Other than for the mundane username, password, laptop name and time/date settings, i don't recall anything else serious in the installer process and your install process should be complete in ~10-15 mins if you are installing via a pen drive and ~ 30 mins if you are installing using a CD. I guess the difference is because of the different read speeds from these respective devices. 

And well, that's all i suppose. 
I don't recall anything serious that i'm missing from the installation process and i've double checked everything that I've written over here to make sure that it's not wrong. I hope i haven't skipped any vital steps or committed a major blurb over here. Do correct me if i've written anything wrong and if i've in anyway helped you in installing linux, i want you to know that it wasn't my intention to help you, it was just an accident!

Popular posts from this blog

Animation using GNUPlot

Animation using GNUPlotI've been trying to create an animation depicting a quasar spectrum moving across the 5 SDSS pass bands with respect to redshift. It is important to visualise what emission lines are moving in and out of bands to be able to understand the color-redshift plots and the changes in it.
I've tried doing this using the animate function in matplotlib, python but i wasn't able to make it work - meaning i worked on it for a couple of days and then i gave up, not having found solutions for my problems on the internet.
And then i came across this site, where the gunn-peterson trough and the lyman alpha forest have been depicted - in a beautiful manner. And this got me interested in using js and d3 to do the animations and make it dynamic - using sliders etc.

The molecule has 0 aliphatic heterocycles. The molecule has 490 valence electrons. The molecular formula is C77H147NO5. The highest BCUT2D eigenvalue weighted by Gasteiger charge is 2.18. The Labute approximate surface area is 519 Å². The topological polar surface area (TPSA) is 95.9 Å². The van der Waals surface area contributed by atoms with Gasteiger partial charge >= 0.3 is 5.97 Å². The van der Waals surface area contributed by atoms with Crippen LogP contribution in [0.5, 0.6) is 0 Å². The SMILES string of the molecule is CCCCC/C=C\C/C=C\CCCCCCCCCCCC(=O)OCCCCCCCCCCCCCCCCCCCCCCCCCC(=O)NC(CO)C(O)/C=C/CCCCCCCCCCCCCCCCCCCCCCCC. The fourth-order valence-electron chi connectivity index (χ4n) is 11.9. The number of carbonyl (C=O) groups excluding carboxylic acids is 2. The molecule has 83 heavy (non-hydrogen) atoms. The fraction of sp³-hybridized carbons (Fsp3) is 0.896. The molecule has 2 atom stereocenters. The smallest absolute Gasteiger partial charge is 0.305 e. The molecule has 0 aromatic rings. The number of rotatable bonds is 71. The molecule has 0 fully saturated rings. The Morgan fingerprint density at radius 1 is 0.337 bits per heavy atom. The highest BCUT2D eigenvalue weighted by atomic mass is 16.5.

In the meanwhile, i thought i'd look up and see if there was a way to create animations in gnuplot and whoopdedoo, what do i find but nirvana!

In the image, you see 5 static curves and one dynam…

on MOOCs.

For those of you who don't know, MOOC stands for Massively Open Online Course.

The internet is an awesome thing. It's making education free for all. Well, mostly free. But it's surprising at the width and depth of courses being offered online. And it looks like they are also having an impact on students, especially those from universities that are not top ranked. Students in all parts of the world can now get a first class education experience, thanks to courses offered by Stanford, MIT, Caltech, etc.

I'm talking about MOOCs because one of my new year resolutions is to take online courses, atleast 2 per semester (6 months). And I've chosen the following two courses on edX - Analyzing Big Data with Microsoft R Server and Data Science Essentials for now. I looked at courses on Coursera but I couldn't find any which was worthy and free. There are a lot more MOOC providers out there but let's start here. And I feel like the two courses are relevant to where I …

On programmers.

I just watched this brilliant keynote today. It's a commentary on Programmers and the software development industry/ecosystem as a whole.



I am not going to give you a tl;dr version of the talk because it is a talk that I believe everyone should watch, that everyone should learn from. Instead, I am going to give my own parallel-ish views on programmers and programming.
As pointed out in the talk, there are mythical creatures in the software development industry who are revered as gods. Guido Van Rossum, the creator of Python, was given the title Benevolent Dictator For Life (BDFL). People flock around the creators of popular languages or libraries. They are god-like to most programmers and are treated like gods. By which, I mean to say, we assume they don't have flaws. That they are infallible. That they are perfect.
And alongside this belief in the infallibility of these Gods, we believe that they were born programmers. That programming is something that people are born wit…